Hard Rain, Gentle Thoughts
A pale red sunrise glowed outside the porthole in the morning. Rich turned away from it, but sleep was over and the day, though early, beckoned his presence. He stood and rubbed the sleep from his eyes steadying himself from the constant roll of the sea.
He prepared a pot of coffee and sat at the chart table studying the charts, waiting for the coffee to percolate. The glass dome of the coffee maker started a slow pulsation and finally a rapid steady beat. Rich waited for it to turn a deep rich brown. He poured a cup and sipped. The aroma reminded him of home and calm winter mornings. He closed his eyes and could almost see the barnyard blanketed and limbs of maples bent heavy with snow. He opened his eyes and stepped up the companionway and into the pilothouse to greet the day properly.
He opened the flap and stood aft. The sun cast a faint glow of shimmery fire red ribbons across the waters. Zeke stood beside him to experience the wonderment that never fails to inspire.
“What do you think, Zeke?” Rich said.
“You say it’s too cold out here.”
“I’m inclined to agree with you. Perhaps breakfast is in order. Dog food or human?”
Rich and Zeke slipped back into the cabin. He lit the heater and prepared breakfast.
After breakfast Rich grabbed the sextant for a reading. Once he knew their position, he hoisted the sails and they bloomed full as if anxiously waiting the night to do so. After about six hours tacking and unfavorable winds he dropped the sails and rested on the bench in the pilot house.
“We are about 40 to 50 miles west of Rio Gallegos,” Rich thought. “As benign as this may be reasoned I will remain her until I go out of my mind or Zeke strikes up a mutiny. If being looked for and not seen it will be presumed I have gone for the cape or headed east for Africa. I’d better secure the weapons before Zeke hears of my plan.”
“I should set a time limit as a goal,” Rich thought. He marked the calendar above the chart table seven days ahead. “That is a good goal, seven days.”
“I shall read and write,” Rich thought. “I will listen to radio and learn how to dance the flamenco. I will teach myself rocket science and astrophysics. That’s my first day. Insanity is already setting in.”
The first three days gnawed at his nerves like a fat. In time he accepted the self imposed exile as a necessary part of his continued existence. Zeke, at times, seemed perplexed, however he was easy to entertain with several hours devoted to learning new tricks.
On the seventh day Rich spun the dial on his transistor radio and found a far away voice, one not heard until this point. His comprehension of Spanish now improved to beyond minimal. The announcer spoke of an unsolved murder in in Puerto San Julian.
“I never considered that I’m a likely suspect,” Rich thought.
“Should I go to Rio Gallegos?” Rich continued. “Going there could risk detention. I could be prosecuted and imprisoned. Wait a minute! Why me? The two guys from the states would be just as likely suspects. And what about the guy who shot him. People may have seen him also. I need more information. I need to understand Spanish better. Should I risk going to shore and being questioned? Is it possible for me to head for the Strait now?”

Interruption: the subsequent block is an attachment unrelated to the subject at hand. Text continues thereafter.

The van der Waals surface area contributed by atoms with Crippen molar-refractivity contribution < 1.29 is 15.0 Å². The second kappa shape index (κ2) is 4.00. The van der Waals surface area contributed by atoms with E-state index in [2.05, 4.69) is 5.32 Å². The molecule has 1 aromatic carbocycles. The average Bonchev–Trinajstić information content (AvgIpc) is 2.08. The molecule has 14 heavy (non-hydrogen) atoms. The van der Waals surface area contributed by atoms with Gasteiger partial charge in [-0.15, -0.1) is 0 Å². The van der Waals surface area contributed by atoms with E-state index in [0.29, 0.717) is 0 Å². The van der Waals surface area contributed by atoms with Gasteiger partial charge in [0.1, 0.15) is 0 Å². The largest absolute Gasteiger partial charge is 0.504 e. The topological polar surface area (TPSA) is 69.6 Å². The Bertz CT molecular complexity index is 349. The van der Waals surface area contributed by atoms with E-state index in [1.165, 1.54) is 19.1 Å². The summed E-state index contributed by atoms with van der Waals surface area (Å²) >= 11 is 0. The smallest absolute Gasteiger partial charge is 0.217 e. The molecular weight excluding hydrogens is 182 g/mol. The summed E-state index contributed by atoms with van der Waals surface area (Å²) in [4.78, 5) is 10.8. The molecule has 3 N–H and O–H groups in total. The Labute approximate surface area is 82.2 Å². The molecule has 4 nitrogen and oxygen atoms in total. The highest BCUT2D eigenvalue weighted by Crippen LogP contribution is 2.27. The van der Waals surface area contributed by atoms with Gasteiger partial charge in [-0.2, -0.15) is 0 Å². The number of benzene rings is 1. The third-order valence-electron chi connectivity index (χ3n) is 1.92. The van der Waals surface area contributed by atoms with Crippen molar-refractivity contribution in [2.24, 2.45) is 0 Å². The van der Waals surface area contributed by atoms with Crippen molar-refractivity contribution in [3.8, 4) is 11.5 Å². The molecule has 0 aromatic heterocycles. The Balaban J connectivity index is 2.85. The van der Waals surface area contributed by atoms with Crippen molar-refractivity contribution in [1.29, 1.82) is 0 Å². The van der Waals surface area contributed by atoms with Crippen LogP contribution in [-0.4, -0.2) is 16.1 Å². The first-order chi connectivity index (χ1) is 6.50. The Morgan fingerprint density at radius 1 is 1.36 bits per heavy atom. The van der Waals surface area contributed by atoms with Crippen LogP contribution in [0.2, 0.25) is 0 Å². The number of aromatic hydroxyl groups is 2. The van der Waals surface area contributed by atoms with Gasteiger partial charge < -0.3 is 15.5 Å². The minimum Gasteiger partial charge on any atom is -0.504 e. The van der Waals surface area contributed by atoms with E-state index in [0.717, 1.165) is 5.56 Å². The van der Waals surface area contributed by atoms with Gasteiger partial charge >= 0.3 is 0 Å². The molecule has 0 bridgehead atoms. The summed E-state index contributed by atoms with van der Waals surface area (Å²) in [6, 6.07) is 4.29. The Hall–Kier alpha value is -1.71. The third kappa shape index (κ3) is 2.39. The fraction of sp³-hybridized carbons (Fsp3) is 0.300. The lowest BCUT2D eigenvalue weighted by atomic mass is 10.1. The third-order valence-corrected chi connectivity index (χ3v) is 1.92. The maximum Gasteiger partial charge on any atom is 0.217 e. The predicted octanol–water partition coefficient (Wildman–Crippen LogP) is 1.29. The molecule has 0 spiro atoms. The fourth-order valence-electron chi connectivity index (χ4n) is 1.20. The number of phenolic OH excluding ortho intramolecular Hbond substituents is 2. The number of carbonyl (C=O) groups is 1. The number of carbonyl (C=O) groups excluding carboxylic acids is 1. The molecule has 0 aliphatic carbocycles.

Thoughts and scenarios played out in his mind over and over. Each one had a possible good and bad outcomes.
“It only takes one mistake,” Rich thought.
He unrolled the charts and studied.
“I’m 400 miles from Punta Arenas. That’s about a third of the way through the Strait – the easiest part. I can purchase my extra gas there. Most importantly, it’s in Chile.”
“What do you think, Zeke, straight to the Strait?” Rich said.
Zeke cocked his head, confused.
“It’s meant to be funny,” Rich said. “You see there’s… Never mind.. We are going through the Strait.”
“Of course it’s not straight,” Rich said and moved his hands to indicate the various changes of direction that have to be made to navigate the Strait. “They sound the same, but the are different. Okay, if you insist on the argument, how many interpretations are there for bow wow or arf?”
Rich hoisted the sails and set a course at 195 degrees.
Very quickly fresh breeze force winds moved in from the south bringing with it pelting rain.
Rich stood near the helm and watched the hard rain bounce and splatter against the windshield. He thought, “This will be nothing compared to what will be faced in the Strait. The currents and winds change drastically and diametrically. There will be no time to sleep or relax while the boat sails. That will be a sure way to end up on the rocks and on the bottom.”
Four hours the rain pelted off and on and the weather cleared slightly. Clouds raced across the sky as if smoke from a distant fire. Through the gray haze of clouds the sun appeared a pale yellow. The winds remained at fresh breeze force.
On the port side a school of whales methodically heaved and plunged northward. One brought himself close and gently brushed the Beyond. Immediate fear rushed into Rich’s brain like an electrical shock. He held tightly to the helm as the boat shook violently. Rich cursed and watched the whale curl away as gentle and unassuming as they arrived.
“What a world that must be in the fathoms below,” Rich thought. “A world of beauty, grace, and spectrum, far more diverse than its earthly counterpart. There exists no hypocrisy, only a brutal and unforgiving truth. It bears no grudge nor issues any vengeance; it asks nothing and gives much, it obeys only God’s commands and rules over all else. Treat the sea as you would God, for no man can contend with either and claim advantage or victory. Even the mighty whale knows his rank; the sea is his master and God is the sea’s master. It is folly for man to think he masters the deep, he only assuages the inevitable.”
“And the sea gave up dead,” Rich said softly. “That is God’s mastery over the sea.”